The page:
Second after second.
Minute after minute.
Hour after hour.
Day after day.
Week after week.
Month after month.
Year after year.
At some point, it started to creep up on me. Not my age; age can be managed, can be minimized, can be utilized, alchemized into progress and experience and skill. And not the accelerating passage of the time itself, either; that, too, can be managed and mitigated and used. No, it’s something else, something nebulous and elusive and insidious that I’ve had trouble nailing down, putting the screws on, forcing up against the wall and feeling its heat against me, despite my overabundance of time for reflection and retrospection and rumination. And perhaps I’m late to the game here, and total awareness of this something is saturated and longstanding and blindingly obvious, and that my age-old friendly foes of isolation and seclusion and dissociation have banded together yet again to get the better of me and have me get bent over the table by yet another abrupt and nakedly horrible realization that’d make even a broken Lovecraftian hero proud, but… I just can’t anymore. I have to get this out of me, to sate for a time the dissatisfied and writhing and voracious tangle of darkness thrashing its tail to and fro as it glares with its gleaming phosphorescent eyes up at me out of my subconscious, even if this never amounts to anything more than me talking to myself like usual.
It’s all the same.
It’s all been commodified, all broken down into its atomic parts with remarkable and frightening and nauseating exactitude, all bottled and homogenized and pasteurized and conspicuously free of artificial growth hormones. For a while, I could laugh at it with a degree of genuine mirth, thinking assuredly to myself that this phenomenon was limited only to simple things like clothes and cars and foods, a harmless symptom of short-term capitalist profiteering to be snickered at through such beloved pastimes as replacing an “s” in the company’s name with a dollar sign. But then it evolved, or some bright and cunning and well-connected marketer had a breakthrough, or time blurred past me faster than I noticed in my dissociative haze, and suddenly this hyper-reductionist frenzy had metastasized into television and movies and music, had cornered and pinned and fucked the bigger traditional cultural fixtures as well, such as they are. Still, I could laugh, if colder and derisive and dry, and laugh I did with vanishing enthusiasm as it spread further and further and further, until my warm puddle of mirth, evaporating as it was under the fierce, unblinking eye of my burgeoning awareness, ran dry.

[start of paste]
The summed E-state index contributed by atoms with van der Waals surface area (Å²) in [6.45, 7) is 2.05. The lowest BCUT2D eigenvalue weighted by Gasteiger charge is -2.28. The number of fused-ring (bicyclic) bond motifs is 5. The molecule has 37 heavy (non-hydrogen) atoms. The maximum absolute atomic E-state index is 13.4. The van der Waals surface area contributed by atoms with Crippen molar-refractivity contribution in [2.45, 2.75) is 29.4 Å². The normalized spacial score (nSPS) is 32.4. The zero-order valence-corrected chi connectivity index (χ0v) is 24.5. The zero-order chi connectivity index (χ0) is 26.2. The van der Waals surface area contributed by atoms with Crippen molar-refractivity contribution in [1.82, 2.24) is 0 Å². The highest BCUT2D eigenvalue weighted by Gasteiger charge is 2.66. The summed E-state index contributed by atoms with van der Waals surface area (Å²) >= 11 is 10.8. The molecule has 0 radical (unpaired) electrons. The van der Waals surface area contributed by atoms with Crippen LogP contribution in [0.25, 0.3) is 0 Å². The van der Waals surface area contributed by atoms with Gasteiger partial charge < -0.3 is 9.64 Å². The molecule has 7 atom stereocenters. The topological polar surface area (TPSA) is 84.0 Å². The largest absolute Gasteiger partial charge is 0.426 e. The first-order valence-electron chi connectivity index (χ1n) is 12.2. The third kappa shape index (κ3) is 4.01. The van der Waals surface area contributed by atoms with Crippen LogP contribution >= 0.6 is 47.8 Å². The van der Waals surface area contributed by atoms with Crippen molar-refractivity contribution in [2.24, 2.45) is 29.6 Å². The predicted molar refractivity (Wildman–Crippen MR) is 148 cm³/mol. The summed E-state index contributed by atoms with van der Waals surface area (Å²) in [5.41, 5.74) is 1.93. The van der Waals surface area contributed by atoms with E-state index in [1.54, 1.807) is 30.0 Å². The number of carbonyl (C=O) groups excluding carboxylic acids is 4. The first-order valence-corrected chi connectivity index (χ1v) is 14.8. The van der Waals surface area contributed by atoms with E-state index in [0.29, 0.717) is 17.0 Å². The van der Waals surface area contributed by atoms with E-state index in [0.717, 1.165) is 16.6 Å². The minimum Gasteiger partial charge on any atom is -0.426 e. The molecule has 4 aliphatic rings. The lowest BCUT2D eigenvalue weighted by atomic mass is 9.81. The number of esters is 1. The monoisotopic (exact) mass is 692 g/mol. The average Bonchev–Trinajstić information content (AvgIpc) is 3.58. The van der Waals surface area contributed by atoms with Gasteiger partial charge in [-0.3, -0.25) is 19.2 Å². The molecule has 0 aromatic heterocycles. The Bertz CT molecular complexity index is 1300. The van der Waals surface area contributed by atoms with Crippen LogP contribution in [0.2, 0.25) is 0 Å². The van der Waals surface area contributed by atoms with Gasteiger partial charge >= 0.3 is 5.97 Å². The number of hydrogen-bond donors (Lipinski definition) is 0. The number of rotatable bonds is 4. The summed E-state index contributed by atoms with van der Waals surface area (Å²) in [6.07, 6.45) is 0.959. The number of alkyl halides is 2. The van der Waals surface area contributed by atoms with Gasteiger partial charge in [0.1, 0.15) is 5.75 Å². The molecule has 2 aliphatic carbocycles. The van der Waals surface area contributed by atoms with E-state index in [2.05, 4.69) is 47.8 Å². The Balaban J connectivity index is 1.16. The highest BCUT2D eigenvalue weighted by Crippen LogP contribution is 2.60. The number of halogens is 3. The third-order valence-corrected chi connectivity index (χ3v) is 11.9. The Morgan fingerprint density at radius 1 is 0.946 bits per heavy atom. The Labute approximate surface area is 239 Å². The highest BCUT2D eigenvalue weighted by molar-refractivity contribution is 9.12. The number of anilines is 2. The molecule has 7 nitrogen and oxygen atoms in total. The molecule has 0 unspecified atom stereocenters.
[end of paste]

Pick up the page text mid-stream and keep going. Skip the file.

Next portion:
There was, of course, a tipping point.
The exact moment where it happened, where the curve turned exponential, where this metastasis went from mailing me letters to knocking on my window to sliding its slick tendrils up and down and all across my body is all but impossible to place for sure, as it is with all cultural upheavals of this magnitude, and perhaps it is likewise ultimately irrelevant. Still, I... when this philosophy of atomization became the fundamental founding principle of the next generation of social media; and when said new social media dealt a powerful and resounding and crippling blow to the deflowered traditional cultural fixtures, and in so doing dethroned them; and when the conflux of pocket-sized internet-enabled technology spreading like wildfire, the steady withering and bleed-out of familial face-to-face communities, and the digitization of nearly all major and popular forms of consumer content came together and crystallized within this new social media, it all went to hell.
Granted, there’s more to it than just that.
There’s always more to it, always another overlapping layer of cause and effect, always a fractal chaos growing off of the edges and within the holes, not that any of that shit is ever taken into due consideration. That is, even the greatest minds of our generation, gently kissed on the forehead and lovingly tucked in within the talent pools and industry disruption and bottomless venture capital funding of golden age Silicon Valley, couldn’t possibly hope to create a virtual social platform that would fulfill all of the same unseen and unstated and unappreciated psychological and sociological roles that actual physical communities did, couldn’t possibly hope to predict that mass anonymization and mass social atomization and mass digital media (or a distrust thereof, specifically, whether political or otherwise) would terrifically magnify the worst aspects of humanity and make everyone miserable along the way. Then again, who could?
The damage, however, is already done.
The next generation of humanity, reared and shaped and groomed by the aforesaid next generation of social media in the absence of their beleaguered parents who were outwitted and outmaneuvered and outlasted by the unstoppable contagion of hyper-reductionist commodification that left not even the ideals and sociology of the atomic family unmarred, has come of age. The awful machine, in a very real sense, has taken on a life of its own; has become self-sustaining as those who were steeped in it have, more than ever before, become the hands that feed it and promote it and power it; has blossomed into a great towering cancerous Rafflesia that none of its countless nameless faceless mothers and fathers would ever have imagined possible in even the most lurid and bizarre of their nightmares.
Very nearly everything has been stripped clean of its humanity.
No longer does politics entertain even a shallow facsimile of thoughtful dialogue on long-term public policy, having fully eschewed its long-estranged etymological brother alongside the concepts of camaraderie and cooperation and careful deliberation. No, now each election is a transaction, wherein a typical buyer of any political stripe believes they have been stiffed of the services they purchased should they not receive all of the changes they demanded from those empowered within a single term, howsoever drastic and impractical and myopic said changes may be.